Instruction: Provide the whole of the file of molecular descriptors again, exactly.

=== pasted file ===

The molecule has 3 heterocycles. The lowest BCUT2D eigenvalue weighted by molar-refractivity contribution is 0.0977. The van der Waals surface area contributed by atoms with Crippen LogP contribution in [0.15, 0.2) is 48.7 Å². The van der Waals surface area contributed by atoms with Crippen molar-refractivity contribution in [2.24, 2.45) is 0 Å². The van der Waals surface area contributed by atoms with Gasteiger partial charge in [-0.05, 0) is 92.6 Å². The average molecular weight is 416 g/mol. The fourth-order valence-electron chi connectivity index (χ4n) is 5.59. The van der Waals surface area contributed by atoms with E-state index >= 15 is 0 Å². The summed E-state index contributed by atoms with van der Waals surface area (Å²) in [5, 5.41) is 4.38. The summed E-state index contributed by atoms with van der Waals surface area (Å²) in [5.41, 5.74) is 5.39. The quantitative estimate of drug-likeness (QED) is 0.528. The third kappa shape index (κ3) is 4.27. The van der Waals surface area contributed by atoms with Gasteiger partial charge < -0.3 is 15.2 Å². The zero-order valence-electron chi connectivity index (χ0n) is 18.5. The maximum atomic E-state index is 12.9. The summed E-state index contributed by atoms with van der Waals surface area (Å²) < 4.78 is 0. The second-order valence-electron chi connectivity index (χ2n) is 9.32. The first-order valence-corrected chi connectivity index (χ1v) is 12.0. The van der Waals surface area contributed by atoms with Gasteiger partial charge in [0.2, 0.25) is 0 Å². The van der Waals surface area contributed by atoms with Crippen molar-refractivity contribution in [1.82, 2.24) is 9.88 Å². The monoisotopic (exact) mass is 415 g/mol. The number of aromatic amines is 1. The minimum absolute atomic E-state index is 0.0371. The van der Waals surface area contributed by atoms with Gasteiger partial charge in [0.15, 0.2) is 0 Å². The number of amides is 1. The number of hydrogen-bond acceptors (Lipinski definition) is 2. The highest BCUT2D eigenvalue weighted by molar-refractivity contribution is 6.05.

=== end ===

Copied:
The molecule has 3 heterocycles. The lowest BCUT2D eigenvalue weighted by molar-refractivity contribution is 0.0977. The van der Waals surface area contributed by atoms with Crippen LogP contribution in [0.15, 0.2) is 48.7 Å². The van der Waals surface area contributed by atoms with Crippen molar-refractivity contribution in [2.24, 2.45) is 0 Å². The van der Waals surface area contributed by atoms with Gasteiger partial charge in [-0.05, 0) is 92.6 Å². The average molecular weight is 416 g/mol. The fourth-order valence-electron chi connectivity index (χ4n) is 5.59. The van der Waals surface area contributed by atoms with E-state index >= 15 is 0 Å². The summed E-state index contributed by atoms with van der Waals surface area (Å²) in [5, 5.41) is 4.38. The summed E-state index contributed by atoms with van der Waals surface area (Å²) in [5.41, 5.74) is 5.39. The quantitative estimate of drug-likeness (QED) is 0.528. The third kappa shape index (κ3) is 4.27. The van der Waals surface area contributed by atoms with Gasteiger partial charge < -0.3 is 15.2 Å². The zero-order valence-electron chi connectivity index (χ0n) is 18.5. The maximum atomic E-state index is 12.9. The summed E-state index contributed by atoms with van der Waals surface area (Å²) < 4.78 is 0. The second-order valence-electron chi connectivity index (χ2n) is 9.32. The first-order valence-corrected chi connectivity index (χ1v) is 12.0. The van der Waals surface area contributed by atoms with Gasteiger partial charge in [0.2, 0.25) is 0 Å². The van der Waals surface area contributed by atoms with Crippen molar-refractivity contribution in [1.82, 2.24) is 9.88 Å². The monoisotopic (exact) mass is 415 g/mol. The number of aromatic amines is 1. The minimum absolute atomic E-state index is 0.0371. The van der Waals surface area contributed by atoms with Gasteiger partial charge in [0.15, 0.2) is 0 Å². The number of amides is 1. The number of hydrogen-bond acceptors (Lipinski definition) is 2. The highest BCUT2D eigenvalue weighted by molar-refractivity contribution is 6.05.